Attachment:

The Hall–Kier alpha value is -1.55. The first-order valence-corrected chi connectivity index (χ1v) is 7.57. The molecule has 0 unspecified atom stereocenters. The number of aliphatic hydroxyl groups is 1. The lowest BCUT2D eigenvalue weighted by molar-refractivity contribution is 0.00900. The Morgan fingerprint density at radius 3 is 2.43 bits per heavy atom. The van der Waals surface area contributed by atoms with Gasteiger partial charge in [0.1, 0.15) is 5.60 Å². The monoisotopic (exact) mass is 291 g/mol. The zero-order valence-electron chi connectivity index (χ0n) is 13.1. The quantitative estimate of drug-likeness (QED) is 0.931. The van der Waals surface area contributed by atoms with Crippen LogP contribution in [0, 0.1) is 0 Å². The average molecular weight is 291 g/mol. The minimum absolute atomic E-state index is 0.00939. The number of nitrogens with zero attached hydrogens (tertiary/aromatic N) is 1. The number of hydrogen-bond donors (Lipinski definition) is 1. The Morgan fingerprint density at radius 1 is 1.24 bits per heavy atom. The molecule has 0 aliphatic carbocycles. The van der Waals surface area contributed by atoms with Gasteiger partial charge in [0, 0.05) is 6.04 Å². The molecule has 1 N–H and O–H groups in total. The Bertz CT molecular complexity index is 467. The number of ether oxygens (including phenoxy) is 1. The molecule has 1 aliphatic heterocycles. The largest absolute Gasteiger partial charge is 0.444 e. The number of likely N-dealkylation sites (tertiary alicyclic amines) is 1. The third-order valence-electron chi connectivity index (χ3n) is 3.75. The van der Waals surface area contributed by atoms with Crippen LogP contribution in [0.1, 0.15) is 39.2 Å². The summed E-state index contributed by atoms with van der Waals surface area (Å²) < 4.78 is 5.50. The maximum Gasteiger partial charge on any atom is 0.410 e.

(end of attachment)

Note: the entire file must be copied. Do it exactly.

The Hall–Kier alpha value is -1.55. The first-order valence-corrected chi connectivity index (χ1v) is 7.57. The molecule has 0 unspecified atom stereocenters. The number of aliphatic hydroxyl groups is 1. The lowest BCUT2D eigenvalue weighted by molar-refractivity contribution is 0.00900. The Morgan fingerprint density at radius 3 is 2.43 bits per heavy atom. The van der Waals surface area contributed by atoms with Gasteiger partial charge in [0.1, 0.15) is 5.60 Å². The monoisotopic (exact) mass is 291 g/mol. The zero-order valence-electron chi connectivity index (χ0n) is 13.1. The quantitative estimate of drug-likeness (QED) is 0.931. The van der Waals surface area contributed by atoms with Crippen LogP contribution in [0, 0.1) is 0 Å². The average molecular weight is 291 g/mol. The minimum absolute atomic E-state index is 0.00939. The number of nitrogens with zero attached hydrogens (tertiary/aromatic N) is 1. The number of hydrogen-bond donors (Lipinski definition) is 1. The Morgan fingerprint density at radius 1 is 1.24 bits per heavy atom. The molecule has 0 aliphatic carbocycles. The van der Waals surface area contributed by atoms with Gasteiger partial charge in [0, 0.05) is 6.04 Å². The molecule has 1 N–H and O–H groups in total. The Bertz CT molecular complexity index is 467. The number of ether oxygens (including phenoxy) is 1. The molecule has 1 aliphatic heterocycles. The largest absolute Gasteiger partial charge is 0.444 e. The number of likely N-dealkylation sites (tertiary alicyclic amines) is 1. The third-order valence-electron chi connectivity index (χ3n) is 3.75. The van der Waals surface area contributed by atoms with Crippen LogP contribution in [0.1, 0.15) is 39.2 Å². The summed E-state index contributed by atoms with van der Waals surface area (Å²) < 4.78 is 5.50. The maximum Gasteiger partial charge on any atom is 0.410 e.